Canadian Consul General Roy Norton believes common sense will prevail in Washington and the DRIC bridge will open as scheduled in late 2019 or early 2020.
“There is not yet a commitment from the Obama administration to pay for the U.S. customs plaza, but it’s not catastrophic,” he said. “Other work is proceeding, engineering drawings are being completed, land assembly will soon commence in the first half of this year.
“It’s not yet a source of delay, but will be if sometime this year there is not (budget) confirmation.”
Canada is poised to launch a bidding process in the private sector to find a partner to build the bridge, but that’s impossible until the customs plaza issue in Detroit is resolved, Norton said.
“The governor is hoping by increasing pressure on this he can draw people’s attention to the issue,” he said. “We are similarly concerned and frustrated, but also optimistic the U.S. government (will approve spending on the plaza).”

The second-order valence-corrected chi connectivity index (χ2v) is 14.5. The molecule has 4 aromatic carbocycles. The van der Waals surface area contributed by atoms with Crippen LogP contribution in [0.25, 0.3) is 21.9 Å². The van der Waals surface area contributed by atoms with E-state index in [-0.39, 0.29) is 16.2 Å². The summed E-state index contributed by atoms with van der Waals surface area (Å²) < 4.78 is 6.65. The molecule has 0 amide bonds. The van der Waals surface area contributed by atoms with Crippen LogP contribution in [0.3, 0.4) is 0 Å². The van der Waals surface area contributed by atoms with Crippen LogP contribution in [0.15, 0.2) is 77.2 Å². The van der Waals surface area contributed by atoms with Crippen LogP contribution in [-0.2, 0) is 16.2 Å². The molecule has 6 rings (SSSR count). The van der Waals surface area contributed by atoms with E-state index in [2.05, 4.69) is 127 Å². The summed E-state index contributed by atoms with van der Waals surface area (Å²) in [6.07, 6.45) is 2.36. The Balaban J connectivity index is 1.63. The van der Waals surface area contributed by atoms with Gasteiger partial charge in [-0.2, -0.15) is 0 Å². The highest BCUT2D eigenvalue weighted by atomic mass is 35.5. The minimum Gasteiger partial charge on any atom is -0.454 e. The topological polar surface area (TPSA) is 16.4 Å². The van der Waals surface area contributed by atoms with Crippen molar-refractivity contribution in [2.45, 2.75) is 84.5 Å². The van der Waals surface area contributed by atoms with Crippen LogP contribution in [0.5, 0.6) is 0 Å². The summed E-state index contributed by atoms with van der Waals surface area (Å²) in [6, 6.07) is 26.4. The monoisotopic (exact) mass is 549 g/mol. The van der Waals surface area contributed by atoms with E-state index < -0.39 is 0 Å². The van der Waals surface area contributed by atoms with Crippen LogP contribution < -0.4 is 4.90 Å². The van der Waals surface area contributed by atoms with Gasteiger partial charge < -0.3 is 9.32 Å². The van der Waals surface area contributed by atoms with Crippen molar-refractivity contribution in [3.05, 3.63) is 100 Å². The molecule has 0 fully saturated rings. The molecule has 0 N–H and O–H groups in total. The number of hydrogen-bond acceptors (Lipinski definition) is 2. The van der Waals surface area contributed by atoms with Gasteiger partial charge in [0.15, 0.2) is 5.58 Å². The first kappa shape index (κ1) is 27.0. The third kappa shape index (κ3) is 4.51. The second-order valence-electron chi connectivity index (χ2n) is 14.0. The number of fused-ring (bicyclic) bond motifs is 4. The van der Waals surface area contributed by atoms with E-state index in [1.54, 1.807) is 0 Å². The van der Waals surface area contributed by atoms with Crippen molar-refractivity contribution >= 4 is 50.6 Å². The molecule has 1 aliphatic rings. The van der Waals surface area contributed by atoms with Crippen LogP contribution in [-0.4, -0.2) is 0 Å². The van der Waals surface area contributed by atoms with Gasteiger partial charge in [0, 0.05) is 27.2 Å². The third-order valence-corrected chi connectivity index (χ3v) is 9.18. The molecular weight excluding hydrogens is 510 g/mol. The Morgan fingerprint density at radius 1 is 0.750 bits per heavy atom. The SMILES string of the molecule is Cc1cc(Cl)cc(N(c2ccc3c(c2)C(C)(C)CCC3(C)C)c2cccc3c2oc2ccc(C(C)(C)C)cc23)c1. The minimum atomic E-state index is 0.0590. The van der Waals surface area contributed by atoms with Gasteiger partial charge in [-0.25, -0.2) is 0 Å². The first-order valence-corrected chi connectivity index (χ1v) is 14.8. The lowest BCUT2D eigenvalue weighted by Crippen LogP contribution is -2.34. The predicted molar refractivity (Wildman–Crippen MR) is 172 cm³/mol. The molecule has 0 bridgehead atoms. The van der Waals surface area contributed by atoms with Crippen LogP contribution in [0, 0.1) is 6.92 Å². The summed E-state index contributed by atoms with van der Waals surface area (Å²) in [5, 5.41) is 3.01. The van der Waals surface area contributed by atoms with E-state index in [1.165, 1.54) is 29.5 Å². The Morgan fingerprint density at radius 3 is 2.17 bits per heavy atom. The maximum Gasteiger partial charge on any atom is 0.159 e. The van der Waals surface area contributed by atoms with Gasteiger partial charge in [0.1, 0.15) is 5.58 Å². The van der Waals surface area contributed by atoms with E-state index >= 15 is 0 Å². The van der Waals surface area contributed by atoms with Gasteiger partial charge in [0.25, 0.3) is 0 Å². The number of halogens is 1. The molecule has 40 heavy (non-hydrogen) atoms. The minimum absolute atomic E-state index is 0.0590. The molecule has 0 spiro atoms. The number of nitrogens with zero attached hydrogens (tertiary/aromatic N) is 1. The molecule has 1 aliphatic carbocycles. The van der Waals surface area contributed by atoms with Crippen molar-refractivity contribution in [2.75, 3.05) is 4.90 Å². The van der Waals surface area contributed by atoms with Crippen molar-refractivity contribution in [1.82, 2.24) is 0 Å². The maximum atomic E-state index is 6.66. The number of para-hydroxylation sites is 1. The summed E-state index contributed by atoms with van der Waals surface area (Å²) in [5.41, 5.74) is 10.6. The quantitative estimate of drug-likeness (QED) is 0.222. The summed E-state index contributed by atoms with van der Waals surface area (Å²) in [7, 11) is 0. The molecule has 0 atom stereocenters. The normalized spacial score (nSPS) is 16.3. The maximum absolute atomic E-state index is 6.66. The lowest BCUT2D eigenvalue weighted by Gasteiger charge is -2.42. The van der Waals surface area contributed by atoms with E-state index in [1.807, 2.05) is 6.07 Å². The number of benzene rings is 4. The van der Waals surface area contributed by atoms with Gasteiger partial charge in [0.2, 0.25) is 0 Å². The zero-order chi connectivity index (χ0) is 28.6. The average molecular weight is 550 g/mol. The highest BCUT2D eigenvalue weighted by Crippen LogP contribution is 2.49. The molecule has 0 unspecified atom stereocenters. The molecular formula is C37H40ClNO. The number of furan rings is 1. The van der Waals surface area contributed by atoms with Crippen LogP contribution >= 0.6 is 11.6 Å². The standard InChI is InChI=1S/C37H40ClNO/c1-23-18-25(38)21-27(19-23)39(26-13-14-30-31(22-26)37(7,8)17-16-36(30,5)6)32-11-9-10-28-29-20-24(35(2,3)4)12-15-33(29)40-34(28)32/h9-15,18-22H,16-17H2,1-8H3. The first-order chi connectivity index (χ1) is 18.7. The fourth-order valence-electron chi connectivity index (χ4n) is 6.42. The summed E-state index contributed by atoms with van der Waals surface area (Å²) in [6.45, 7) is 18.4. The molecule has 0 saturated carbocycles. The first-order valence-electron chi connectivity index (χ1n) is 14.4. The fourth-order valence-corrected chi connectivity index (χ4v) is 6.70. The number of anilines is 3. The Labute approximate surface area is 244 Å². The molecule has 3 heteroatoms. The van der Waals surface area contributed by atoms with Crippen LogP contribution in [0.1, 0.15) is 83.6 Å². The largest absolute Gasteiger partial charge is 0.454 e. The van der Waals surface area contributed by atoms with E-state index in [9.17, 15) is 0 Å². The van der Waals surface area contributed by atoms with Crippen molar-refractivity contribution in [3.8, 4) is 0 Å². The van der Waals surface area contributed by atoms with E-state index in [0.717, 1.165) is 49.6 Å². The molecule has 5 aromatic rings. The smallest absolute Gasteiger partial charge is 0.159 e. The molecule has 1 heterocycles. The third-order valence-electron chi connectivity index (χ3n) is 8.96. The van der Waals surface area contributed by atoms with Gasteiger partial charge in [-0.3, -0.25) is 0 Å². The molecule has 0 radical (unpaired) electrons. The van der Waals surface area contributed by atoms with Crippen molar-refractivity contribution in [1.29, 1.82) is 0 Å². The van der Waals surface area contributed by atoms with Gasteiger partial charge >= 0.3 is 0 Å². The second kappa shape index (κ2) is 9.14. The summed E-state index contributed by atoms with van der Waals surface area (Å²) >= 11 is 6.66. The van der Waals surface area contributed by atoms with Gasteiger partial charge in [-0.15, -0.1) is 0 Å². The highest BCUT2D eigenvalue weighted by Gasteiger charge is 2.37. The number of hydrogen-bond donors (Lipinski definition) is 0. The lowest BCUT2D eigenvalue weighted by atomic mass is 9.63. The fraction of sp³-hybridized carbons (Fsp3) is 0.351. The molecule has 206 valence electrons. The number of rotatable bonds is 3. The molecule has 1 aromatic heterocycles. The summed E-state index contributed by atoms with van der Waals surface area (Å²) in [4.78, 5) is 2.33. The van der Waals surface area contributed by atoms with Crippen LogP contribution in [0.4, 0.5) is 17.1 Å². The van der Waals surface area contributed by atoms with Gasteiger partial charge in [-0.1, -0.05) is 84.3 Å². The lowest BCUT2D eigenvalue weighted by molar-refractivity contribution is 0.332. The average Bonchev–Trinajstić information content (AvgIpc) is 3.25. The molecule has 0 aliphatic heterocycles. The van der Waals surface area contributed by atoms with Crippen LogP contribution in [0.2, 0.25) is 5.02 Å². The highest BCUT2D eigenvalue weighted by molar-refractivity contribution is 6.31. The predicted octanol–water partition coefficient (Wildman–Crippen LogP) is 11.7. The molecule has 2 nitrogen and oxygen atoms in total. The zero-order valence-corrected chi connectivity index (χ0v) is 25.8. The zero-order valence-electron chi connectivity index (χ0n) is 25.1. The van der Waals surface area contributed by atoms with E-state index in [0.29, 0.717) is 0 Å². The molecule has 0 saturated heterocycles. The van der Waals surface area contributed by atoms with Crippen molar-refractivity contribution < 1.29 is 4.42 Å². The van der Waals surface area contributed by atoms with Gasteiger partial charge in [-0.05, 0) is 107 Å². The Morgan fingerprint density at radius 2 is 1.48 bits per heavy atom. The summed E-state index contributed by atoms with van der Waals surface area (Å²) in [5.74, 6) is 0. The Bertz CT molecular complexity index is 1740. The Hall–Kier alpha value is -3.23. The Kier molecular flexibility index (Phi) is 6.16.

Canada has no plans to resolve the issue by offering to also pay for the U.S. customs plaza, Norton said.
“That is pretty unreasonable,” he said. “We are already paying for 15/16ths of the project. U.S. customs is a homeland security function.”
Even if Canada wanted to pay, there is no extra money sitting around in Ottawa to cover those costs, said MP Brian Masse (NDP — Windsor West).
“We all know Ottawa is broke,” he said. “The problem is, based on my experiences, Washington is worse.
“We knew (DRIC) was going to be a roller-coaster to get it done. Still, I’m confident we can get through this. This is one of the largest projects in North America. There is too much at stake here. When push comes to shove my expectation is the U.S. will contribute to this.”
Originally posted in The Windsor Star